For the uninitiated, there’s a phenomenon out there called the “Twilight” series, which has grabbed a lot of teen and adult fans by the throat.
If you haven’t noticed, there has been a lot of coverage, including a recent Entertainment Weekly cover story, because the fourth and final book, “Breaking Dawn,” will be released at 12:01 a.m. Saturday.
What’s the big deal? Here is a primer, in case you find yourself in the midst of “Twilight” chatter.
What’s it about? It’s a contemporary tale of love, fantasy and horror about a smart but awkward teenager named Bella and a handsome vampire named Edward. There’s also another guy, Jacob, with supernatural issues of his own and, well, if this isn’t a classic setup for a love in conflict, what is?
OK, “Twilight” was first and “Breaking Dawn” will be the final one. What are the others? The second one is called “New Moon,” the third “Eclipse.”
Who wrote these books? Stephenie Meyer. She is a housewife who lives just outside Phoenix with her husband and three sons. She is a Mormon who earned a bachelor’s degree in English from Brigham Young University.
What are we talking about in terms of ka-ching? Here are the latest numbers we’ve seen: The first three books have sold more than 5.3 million copies in the United States alone since “Twilight” debuted in 2005. The publisher, Little, Brown Books for Young Readers, has so much confidence in the fourth book that it’s doing a first printing of 3.5 million. When that happens, nearly 11 million copies of the four books, hardback and paperback, will be in print in dozens of countries.
Well, that’s nowhere near the “Harry Potter” series, right? True, but know this: The third novel, “Eclipse,” did just what that title says last summer to J.K. Rowling’s seventh and final Potter book. The Potter book was in the top spot for three weeks when “Eclipse” took its place. No small feat there.
And didn’t Time ask the question of whether Meyer is the next Rowling? Yes, it did. It’s interesting that both were mothers of young children (or a child, in Rowling’s case), and each came up with brilliant idea for a story and found success. But, excuse our bias, Meyer is no Rowling. Potter’s author is a fastidious detailer, with a sharp imagination and depth that appeals to readers of all ages. Meyer is admirable, but not on the same level. Her primary audience is female.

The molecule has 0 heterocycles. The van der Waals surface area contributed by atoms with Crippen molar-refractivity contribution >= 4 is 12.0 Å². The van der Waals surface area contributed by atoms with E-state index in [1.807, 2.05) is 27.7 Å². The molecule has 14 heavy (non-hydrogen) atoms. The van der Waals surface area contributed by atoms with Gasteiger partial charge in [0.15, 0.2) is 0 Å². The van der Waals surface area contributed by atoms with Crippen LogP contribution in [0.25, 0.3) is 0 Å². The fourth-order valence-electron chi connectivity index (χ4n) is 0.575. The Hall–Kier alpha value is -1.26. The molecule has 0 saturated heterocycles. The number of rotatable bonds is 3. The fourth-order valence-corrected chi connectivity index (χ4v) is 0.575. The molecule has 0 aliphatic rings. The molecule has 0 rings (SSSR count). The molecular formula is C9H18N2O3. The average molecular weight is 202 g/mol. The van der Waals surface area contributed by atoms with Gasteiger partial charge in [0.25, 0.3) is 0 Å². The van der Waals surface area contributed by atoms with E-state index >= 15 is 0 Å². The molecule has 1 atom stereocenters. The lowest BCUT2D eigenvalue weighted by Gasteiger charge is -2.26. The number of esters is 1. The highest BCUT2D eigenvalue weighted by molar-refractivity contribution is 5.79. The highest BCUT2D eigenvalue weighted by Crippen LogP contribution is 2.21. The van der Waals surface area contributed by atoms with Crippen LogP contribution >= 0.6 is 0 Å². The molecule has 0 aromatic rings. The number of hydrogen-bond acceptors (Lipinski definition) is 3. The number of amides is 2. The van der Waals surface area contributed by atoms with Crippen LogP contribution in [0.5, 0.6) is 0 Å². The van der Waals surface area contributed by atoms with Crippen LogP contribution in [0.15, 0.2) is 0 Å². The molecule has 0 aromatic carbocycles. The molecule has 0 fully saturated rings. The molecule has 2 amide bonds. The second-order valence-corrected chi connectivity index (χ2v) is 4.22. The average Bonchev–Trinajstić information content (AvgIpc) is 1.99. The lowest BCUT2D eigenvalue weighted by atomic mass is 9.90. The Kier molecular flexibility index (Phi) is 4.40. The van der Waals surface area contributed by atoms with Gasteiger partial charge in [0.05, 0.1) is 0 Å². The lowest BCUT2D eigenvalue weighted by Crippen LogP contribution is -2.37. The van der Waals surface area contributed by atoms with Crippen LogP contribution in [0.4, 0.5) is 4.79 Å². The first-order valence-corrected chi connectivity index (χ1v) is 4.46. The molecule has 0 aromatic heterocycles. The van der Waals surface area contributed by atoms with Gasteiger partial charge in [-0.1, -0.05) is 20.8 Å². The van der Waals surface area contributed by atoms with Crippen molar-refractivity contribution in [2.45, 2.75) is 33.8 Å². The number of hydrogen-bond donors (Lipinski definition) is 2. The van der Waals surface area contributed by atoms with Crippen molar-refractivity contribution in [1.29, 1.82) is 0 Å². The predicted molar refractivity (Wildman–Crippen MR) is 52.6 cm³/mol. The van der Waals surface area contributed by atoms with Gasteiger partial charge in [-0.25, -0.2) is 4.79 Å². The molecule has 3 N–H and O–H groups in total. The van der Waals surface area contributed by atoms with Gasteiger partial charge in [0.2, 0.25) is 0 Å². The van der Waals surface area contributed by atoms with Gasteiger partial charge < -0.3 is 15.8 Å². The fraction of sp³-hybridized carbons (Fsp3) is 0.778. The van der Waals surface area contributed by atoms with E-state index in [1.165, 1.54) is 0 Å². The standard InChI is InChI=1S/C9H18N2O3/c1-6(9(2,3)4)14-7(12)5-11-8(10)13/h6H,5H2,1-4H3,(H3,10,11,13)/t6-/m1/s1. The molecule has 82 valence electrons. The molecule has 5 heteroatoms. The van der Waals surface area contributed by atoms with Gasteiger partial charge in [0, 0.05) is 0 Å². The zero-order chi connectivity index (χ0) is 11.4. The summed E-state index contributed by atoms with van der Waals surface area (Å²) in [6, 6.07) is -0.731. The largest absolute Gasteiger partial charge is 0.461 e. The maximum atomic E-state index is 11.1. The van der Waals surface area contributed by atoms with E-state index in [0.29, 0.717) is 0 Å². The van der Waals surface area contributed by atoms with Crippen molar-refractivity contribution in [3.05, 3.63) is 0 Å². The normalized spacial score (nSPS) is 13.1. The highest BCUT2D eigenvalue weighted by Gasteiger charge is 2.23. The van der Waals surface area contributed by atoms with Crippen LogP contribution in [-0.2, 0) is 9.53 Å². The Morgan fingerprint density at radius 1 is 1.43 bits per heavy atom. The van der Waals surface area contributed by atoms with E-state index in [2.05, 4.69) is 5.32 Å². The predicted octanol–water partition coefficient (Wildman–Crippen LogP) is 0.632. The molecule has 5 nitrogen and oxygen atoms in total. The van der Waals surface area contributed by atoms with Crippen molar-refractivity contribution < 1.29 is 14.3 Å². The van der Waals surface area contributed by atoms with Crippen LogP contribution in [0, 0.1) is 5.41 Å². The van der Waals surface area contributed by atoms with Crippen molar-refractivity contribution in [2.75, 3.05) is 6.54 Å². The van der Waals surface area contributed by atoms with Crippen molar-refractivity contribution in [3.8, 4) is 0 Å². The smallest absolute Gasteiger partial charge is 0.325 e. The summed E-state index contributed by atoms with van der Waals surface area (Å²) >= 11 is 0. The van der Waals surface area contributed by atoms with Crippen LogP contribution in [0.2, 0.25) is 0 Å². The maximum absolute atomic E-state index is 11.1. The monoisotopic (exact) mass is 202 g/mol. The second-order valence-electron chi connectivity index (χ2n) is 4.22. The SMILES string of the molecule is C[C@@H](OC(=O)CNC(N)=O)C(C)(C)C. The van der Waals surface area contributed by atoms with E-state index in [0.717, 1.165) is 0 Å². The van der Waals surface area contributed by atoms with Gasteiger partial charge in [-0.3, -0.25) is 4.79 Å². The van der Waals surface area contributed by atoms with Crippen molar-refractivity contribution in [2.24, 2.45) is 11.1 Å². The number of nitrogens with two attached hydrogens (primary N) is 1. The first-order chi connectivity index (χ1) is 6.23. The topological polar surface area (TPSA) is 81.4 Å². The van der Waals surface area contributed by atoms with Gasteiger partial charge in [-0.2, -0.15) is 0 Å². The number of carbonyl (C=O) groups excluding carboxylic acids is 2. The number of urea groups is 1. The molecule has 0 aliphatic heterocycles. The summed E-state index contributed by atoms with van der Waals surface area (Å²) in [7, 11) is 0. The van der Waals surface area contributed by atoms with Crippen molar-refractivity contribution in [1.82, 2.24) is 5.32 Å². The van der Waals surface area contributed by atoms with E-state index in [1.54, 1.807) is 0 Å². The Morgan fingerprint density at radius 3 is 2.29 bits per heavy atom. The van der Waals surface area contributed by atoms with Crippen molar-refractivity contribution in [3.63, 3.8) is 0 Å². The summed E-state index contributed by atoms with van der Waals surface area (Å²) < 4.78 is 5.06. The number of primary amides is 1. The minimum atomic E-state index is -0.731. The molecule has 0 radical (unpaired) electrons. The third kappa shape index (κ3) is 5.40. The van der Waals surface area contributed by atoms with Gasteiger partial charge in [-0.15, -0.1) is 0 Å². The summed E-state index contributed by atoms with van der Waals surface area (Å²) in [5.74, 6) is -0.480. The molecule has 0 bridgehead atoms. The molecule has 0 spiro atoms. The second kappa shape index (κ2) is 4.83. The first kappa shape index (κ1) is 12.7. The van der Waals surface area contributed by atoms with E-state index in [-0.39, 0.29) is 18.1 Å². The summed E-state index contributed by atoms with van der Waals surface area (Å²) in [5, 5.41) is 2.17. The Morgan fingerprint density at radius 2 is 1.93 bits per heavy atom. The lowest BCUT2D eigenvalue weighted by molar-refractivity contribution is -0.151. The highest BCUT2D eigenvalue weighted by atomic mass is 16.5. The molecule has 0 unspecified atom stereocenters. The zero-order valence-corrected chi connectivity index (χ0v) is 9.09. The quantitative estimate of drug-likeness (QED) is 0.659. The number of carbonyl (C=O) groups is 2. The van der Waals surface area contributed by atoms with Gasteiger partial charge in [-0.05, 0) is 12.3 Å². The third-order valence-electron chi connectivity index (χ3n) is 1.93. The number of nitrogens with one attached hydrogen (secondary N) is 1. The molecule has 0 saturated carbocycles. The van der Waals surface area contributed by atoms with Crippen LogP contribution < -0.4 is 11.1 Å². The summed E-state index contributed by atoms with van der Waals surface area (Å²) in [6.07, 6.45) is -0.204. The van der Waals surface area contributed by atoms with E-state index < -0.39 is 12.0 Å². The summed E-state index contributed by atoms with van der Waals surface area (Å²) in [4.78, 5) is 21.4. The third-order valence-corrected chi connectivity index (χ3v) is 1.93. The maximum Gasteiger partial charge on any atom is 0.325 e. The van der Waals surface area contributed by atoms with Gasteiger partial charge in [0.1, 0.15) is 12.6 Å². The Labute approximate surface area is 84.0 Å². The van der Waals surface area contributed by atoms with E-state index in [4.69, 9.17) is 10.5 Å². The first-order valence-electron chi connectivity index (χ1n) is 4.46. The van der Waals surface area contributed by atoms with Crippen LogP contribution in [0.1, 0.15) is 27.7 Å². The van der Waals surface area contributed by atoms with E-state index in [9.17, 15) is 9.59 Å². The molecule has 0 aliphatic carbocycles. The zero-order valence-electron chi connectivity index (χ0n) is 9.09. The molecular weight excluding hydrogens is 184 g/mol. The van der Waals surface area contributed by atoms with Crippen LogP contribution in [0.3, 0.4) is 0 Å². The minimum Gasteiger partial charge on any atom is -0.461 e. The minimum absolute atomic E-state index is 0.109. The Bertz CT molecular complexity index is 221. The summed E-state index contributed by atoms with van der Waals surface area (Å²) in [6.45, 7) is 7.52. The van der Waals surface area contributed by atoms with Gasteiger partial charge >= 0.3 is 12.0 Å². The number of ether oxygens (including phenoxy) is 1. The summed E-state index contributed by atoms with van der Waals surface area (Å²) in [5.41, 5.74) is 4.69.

So why is the “Twilight” series popular? First, it’s a romance novel. There is plenty of mushy writing and dialogue (Example: “I caressed his cheek, delicately stroked his eyelid, the purple shadow in the hollow under his eye. I traced the shape of his perfect nose, and then, so carefully, his flawless lips.”) Second, it’s romantic and a bit lusty, but not graphic. The love story is chaste because it has to be when one partner is human and the other a vampire. Third, there’s suspense because vampires apparently are endangered by other vampire covens and beings. And fourth, despite the hundreds of pages in each volume, the books are fast page-turners, along the lines of Dan Brown’s hugely successful “The Da Vinci Code.”
But why are vampire stories, in general, popular? We’re not sure, but it’s partly the allure of the forbidden and—in Hollywood’s versions—lots of handsome and beautiful vampires. It gives off a sensual vibe. So what began famously with Bram Stoker’s 1897 horror novel, “Dracula,” has evolved into Anne Rice’s popular gothic “Vampire Chronicles” books to “Buffy the Vampire Slayer.” HBO has a new drama coming up called, what else?: “True Blood.” We suspect that if Hollywood and authors insisted vampires look like the terrifying and repelling one in F.W. Murnau’s 1922 silent film “Nosferatu,” vampire-theme films and books would have ceased in 1922.
So there has to be a movie coming of “Twilight,” right? Of course. The film version of “Twilight” premiers Dec. 12, just in time for the money-making holiday season. You can check out the trailer and other information at twilight themovie.com.
"Deep at the existentialist heart of this story there's a solemn treatise on the socially inequitable struggles between the worlds of the child and the adult.READ the article